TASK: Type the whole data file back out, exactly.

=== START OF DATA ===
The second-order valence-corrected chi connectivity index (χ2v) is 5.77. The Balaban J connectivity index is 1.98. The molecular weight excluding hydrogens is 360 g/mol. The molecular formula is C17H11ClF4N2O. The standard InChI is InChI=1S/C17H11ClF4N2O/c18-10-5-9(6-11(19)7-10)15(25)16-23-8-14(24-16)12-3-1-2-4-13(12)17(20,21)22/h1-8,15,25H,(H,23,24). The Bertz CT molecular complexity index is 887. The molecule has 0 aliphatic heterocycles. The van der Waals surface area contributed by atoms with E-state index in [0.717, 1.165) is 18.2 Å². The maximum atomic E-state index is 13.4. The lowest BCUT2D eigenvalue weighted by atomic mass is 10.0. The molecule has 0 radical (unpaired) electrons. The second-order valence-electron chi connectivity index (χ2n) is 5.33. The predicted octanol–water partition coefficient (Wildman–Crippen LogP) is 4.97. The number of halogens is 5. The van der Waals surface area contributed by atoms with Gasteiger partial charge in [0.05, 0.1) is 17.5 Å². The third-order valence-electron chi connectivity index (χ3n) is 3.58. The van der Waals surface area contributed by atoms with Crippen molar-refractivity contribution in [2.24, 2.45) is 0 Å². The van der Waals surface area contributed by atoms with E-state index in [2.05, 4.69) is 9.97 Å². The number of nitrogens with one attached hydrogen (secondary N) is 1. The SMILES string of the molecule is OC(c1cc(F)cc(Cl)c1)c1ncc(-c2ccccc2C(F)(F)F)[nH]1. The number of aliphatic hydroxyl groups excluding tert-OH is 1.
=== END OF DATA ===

The second-order valence-corrected chi connectivity index (χ2v) is 5.77. The Balaban J connectivity index is 1.98. The molecular weight excluding hydrogens is 360 g/mol. The molecular formula is C17H11ClF4N2O. The standard InChI is InChI=1S/C17H11ClF4N2O/c18-10-5-9(6-11(19)7-10)15(25)16-23-8-14(24-16)12-3-1-2-4-13(12)17(20,21)22/h1-8,15,25H,(H,23,24). The Bertz CT molecular complexity index is 887. The molecule has 0 aliphatic heterocycles. The van der Waals surface area contributed by atoms with E-state index in [0.717, 1.165) is 18.2 Å². The maximum atomic E-state index is 13.4. The lowest BCUT2D eigenvalue weighted by atomic mass is 10.0. The molecule has 0 radical (unpaired) electrons. The second-order valence-electron chi connectivity index (χ2n) is 5.33. The predicted octanol–water partition coefficient (Wildman–Crippen LogP) is 4.97. The number of halogens is 5. The van der Waals surface area contributed by atoms with Gasteiger partial charge in [0.05, 0.1) is 17.5 Å². The third-order valence-electron chi connectivity index (χ3n) is 3.58. The van der Waals surface area contributed by atoms with Crippen molar-refractivity contribution in [2.24, 2.45) is 0 Å². The van der Waals surface area contributed by atoms with E-state index in [2.05, 4.69) is 9.97 Å². The number of nitrogens with one attached hydrogen (secondary N) is 1. The SMILES string of the molecule is OC(c1cc(F)cc(Cl)c1)c1ncc(-c2ccccc2C(F)(F)F)[nH]1. The number of aliphatic hydroxyl groups excluding tert-OH is 1.